Retro Recomendo: Music

Recomendo - issue #408

Our subscriber base has grown so much since we first started seven years ago, that most of you have missed all our earliest recommendations. The best of these are still valid and useful, so we’re trying out something new — Retro Recomendo. Once every 6 weeks, we’ll send out a throwback issue of evergreen recommendations focused on one theme from the past 7 years.

World Radio

Radio Garden is a website that presents you with a spinnable globe of the Earth. The green dots represent radio stations. Rotate the globe, click a dot and you are suddenly listening to live radio in that part of the world. Right now I’m listening to Radio Seaside Wave in Nakhodka, Russia. — MF

Exploratory music stream

For the past decade David Byrne, the legendary rock musician, has operated his own “radio station,” which is really the curated playlist of his own musical explorations. Every month on his website David Byrne Radio, Byrne streams another 100-minute loop of new, old, classic, weird, wonderful, surprising, themed music he’s discovered and loves. He writes a short introduction, and supplies the full playlist. I’ve discovered (and bought) a lot of great music I first heard here. (In Nov 2018 he streamed a notable playlist of eternal protest songs.) — KK

Time machine for music

If you pick a year from your past (1951-2015), The Nostalgia Machine will warp you back musically and link you to videos of the top Billboard Hits of that time. 1996 takes me back to sixth grade and TLC and Alanis Morissette and a lot of weekend nights spent at the rollerskating rink. — CD

Best meditation music

There’s rarely a day that goes by that I don’t listen to my Meditative Mind: Music & Sleep app. There are hundreds and hundreds of soothing and immersive soundscapes, chants, mantras, nature sounds and world music to choose from. I use it when I need to focus, meditate or sleep. The app is free to download and try out, but I happily pay the annual subscription for access to their full library, unlimited downloads and an ad-free experience. There is also a YouTube channel with lots of long-format music tracks added almost daily. — CD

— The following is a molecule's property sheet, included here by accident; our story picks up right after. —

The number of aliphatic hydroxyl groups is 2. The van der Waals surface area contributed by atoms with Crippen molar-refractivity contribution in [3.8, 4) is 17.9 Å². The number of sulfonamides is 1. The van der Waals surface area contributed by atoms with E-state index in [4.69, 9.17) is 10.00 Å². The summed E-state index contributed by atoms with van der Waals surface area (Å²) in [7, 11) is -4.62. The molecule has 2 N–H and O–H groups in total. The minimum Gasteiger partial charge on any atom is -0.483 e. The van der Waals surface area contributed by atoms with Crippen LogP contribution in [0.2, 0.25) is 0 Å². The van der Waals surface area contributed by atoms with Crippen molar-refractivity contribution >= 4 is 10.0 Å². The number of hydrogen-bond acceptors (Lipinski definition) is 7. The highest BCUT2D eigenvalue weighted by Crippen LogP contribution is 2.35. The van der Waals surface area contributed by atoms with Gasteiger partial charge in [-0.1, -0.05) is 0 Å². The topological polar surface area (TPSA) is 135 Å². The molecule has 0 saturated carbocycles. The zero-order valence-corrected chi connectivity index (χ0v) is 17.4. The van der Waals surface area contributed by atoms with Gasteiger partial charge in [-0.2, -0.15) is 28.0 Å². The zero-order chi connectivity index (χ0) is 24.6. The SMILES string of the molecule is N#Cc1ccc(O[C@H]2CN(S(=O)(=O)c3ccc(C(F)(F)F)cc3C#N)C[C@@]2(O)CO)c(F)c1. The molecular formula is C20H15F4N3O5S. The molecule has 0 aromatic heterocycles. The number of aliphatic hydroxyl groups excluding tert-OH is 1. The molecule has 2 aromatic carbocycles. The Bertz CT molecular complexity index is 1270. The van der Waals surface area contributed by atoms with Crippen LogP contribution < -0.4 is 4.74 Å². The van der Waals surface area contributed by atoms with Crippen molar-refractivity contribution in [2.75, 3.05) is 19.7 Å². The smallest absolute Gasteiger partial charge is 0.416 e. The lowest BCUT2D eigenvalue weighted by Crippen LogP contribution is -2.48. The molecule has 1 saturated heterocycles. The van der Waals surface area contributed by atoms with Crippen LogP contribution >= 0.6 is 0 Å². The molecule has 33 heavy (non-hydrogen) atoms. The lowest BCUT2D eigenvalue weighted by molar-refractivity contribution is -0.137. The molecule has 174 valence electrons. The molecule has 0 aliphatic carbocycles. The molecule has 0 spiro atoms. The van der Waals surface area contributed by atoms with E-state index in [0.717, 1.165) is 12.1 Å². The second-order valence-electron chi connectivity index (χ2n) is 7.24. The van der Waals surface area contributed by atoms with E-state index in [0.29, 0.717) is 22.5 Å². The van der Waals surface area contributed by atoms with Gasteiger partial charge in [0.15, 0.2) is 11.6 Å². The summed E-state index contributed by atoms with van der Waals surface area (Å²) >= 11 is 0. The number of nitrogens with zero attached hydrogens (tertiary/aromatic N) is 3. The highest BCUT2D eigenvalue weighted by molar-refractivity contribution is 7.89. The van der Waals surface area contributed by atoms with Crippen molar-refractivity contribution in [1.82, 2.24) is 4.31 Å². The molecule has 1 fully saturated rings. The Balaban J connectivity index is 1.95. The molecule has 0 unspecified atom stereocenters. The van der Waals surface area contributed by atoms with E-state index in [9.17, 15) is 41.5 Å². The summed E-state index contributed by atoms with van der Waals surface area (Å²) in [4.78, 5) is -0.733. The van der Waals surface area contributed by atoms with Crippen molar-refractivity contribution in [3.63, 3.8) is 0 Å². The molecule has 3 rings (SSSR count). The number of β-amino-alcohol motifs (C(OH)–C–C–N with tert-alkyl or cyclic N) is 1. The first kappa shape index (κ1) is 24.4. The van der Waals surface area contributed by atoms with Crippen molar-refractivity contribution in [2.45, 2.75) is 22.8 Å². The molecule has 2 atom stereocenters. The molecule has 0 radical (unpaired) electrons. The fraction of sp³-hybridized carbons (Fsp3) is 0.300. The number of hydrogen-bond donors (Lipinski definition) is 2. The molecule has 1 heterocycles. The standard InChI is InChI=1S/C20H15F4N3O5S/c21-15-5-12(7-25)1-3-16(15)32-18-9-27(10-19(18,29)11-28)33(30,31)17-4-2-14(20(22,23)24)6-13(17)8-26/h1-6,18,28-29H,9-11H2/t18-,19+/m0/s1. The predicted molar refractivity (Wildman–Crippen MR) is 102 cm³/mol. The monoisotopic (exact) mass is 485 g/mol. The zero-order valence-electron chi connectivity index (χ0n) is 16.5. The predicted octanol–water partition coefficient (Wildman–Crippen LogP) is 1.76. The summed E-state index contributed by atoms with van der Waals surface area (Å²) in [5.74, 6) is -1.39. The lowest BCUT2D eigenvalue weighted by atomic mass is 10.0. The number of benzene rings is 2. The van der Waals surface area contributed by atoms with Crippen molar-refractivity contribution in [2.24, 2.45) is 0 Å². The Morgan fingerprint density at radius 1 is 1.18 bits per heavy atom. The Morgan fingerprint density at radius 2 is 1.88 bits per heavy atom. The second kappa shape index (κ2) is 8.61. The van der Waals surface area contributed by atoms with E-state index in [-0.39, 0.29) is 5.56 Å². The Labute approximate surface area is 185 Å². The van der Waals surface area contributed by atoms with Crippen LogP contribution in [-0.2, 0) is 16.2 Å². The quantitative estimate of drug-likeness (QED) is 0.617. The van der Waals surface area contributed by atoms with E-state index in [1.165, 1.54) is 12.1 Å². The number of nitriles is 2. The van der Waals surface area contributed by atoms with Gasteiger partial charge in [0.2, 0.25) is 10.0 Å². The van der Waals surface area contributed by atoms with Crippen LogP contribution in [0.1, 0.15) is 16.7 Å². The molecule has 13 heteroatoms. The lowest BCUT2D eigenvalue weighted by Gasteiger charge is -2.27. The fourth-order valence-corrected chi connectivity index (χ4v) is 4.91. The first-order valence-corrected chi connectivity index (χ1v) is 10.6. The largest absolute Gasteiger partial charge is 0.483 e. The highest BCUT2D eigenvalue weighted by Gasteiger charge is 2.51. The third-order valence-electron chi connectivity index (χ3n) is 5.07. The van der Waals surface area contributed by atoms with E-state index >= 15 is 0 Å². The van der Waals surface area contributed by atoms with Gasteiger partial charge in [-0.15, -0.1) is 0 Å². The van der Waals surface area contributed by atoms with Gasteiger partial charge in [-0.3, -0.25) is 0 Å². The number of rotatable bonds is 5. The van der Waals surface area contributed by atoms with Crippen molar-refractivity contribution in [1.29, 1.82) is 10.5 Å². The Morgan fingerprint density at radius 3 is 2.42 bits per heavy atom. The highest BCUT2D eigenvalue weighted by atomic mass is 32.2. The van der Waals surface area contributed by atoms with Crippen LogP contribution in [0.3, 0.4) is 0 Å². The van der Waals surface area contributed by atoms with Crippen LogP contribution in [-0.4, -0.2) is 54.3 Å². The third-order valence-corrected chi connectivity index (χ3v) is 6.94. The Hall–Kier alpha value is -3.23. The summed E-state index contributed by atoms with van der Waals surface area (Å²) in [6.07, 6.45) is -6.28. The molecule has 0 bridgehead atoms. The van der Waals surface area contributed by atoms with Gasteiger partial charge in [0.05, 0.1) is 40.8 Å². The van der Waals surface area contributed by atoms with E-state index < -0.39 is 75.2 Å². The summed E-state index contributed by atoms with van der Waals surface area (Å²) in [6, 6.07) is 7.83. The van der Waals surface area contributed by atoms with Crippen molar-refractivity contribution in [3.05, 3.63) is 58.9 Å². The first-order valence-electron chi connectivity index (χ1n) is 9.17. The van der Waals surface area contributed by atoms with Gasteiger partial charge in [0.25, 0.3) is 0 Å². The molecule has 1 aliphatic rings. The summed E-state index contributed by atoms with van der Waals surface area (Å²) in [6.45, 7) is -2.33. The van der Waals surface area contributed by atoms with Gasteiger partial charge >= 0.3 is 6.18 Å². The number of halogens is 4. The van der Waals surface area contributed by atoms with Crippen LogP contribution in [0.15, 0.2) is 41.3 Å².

X-ray into music

You know about Song Exploder, yes? It’s this amazing podcast that takes one well-known song each week and explodes it into its separate components. The musicians who wrote and perform the song take it apart track by track, sometimes beat by beat, explaining what they were thinking as they created the pieces: what challenges and dead-ends they met along the way, how the song changed as they worked on it, and why they like the final version. It’s the x-ray into music I always wanted. — KK

Enjoy the boss radio sound of KHJ 93 Los Angeles

One of my favorite things about Quentin Tarantino’s Once Upon a Time… in Hollywood was listening to clips of 93 KHJ, a radio station that pioneered the “boss radio” sound in the 1960s. The DJs were all vocal virtuosos, and the most talented of the bunch was a guy by the name of “The Real Don Steele.” Almost all of these broadcasts have been lost to time, but fortunately, some people recorded KHJ on their tape recorders in the 1960s, and the recordings found their way to the Internet. The Internet Archive has a couple of recordings from the 1960s of Steele’s show on KHJ. Here’s another, and another (with other KHJ DJs, too). If this kind of thing interests you, you can dig up more by searching “khj airchecks.” — MF


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